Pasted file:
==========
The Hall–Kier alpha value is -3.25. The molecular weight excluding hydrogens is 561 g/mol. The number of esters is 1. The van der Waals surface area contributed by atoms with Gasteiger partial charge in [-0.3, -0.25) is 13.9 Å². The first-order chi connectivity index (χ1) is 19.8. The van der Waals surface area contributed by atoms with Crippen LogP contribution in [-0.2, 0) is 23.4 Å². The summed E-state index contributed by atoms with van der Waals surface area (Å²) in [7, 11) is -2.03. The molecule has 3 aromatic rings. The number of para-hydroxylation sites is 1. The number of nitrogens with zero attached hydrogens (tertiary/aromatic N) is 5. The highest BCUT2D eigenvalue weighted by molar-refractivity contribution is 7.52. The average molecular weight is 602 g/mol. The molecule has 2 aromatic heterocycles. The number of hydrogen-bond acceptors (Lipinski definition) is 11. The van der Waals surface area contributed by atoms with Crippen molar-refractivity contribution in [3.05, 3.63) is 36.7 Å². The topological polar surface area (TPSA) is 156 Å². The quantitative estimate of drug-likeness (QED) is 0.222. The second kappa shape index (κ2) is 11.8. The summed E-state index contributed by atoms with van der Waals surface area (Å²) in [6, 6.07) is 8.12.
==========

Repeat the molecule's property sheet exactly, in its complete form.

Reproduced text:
The Hall–Kier alpha value is -3.25. The molecular weight excluding hydrogens is 561 g/mol. The number of esters is 1. The van der Waals surface area contributed by atoms with Gasteiger partial charge in [-0.3, -0.25) is 13.9 Å². The first-order chi connectivity index (χ1) is 19.8. The van der Waals surface area contributed by atoms with Crippen LogP contribution in [-0.2, 0) is 23.4 Å². The summed E-state index contributed by atoms with van der Waals surface area (Å²) in [7, 11) is -2.03. The molecule has 3 aromatic rings. The number of para-hydroxylation sites is 1. The number of nitrogens with zero attached hydrogens (tertiary/aromatic N) is 5. The highest BCUT2D eigenvalue weighted by molar-refractivity contribution is 7.52. The average molecular weight is 602 g/mol. The molecule has 2 aromatic heterocycles. The number of hydrogen-bond acceptors (Lipinski definition) is 11. The van der Waals surface area contributed by atoms with Crippen molar-refractivity contribution in [3.05, 3.63) is 36.7 Å². The topological polar surface area (TPSA) is 156 Å². The quantitative estimate of drug-likeness (QED) is 0.222. The second kappa shape index (κ2) is 11.8. The summed E-state index contributed by atoms with van der Waals surface area (Å²) in [6, 6.07) is 8.12.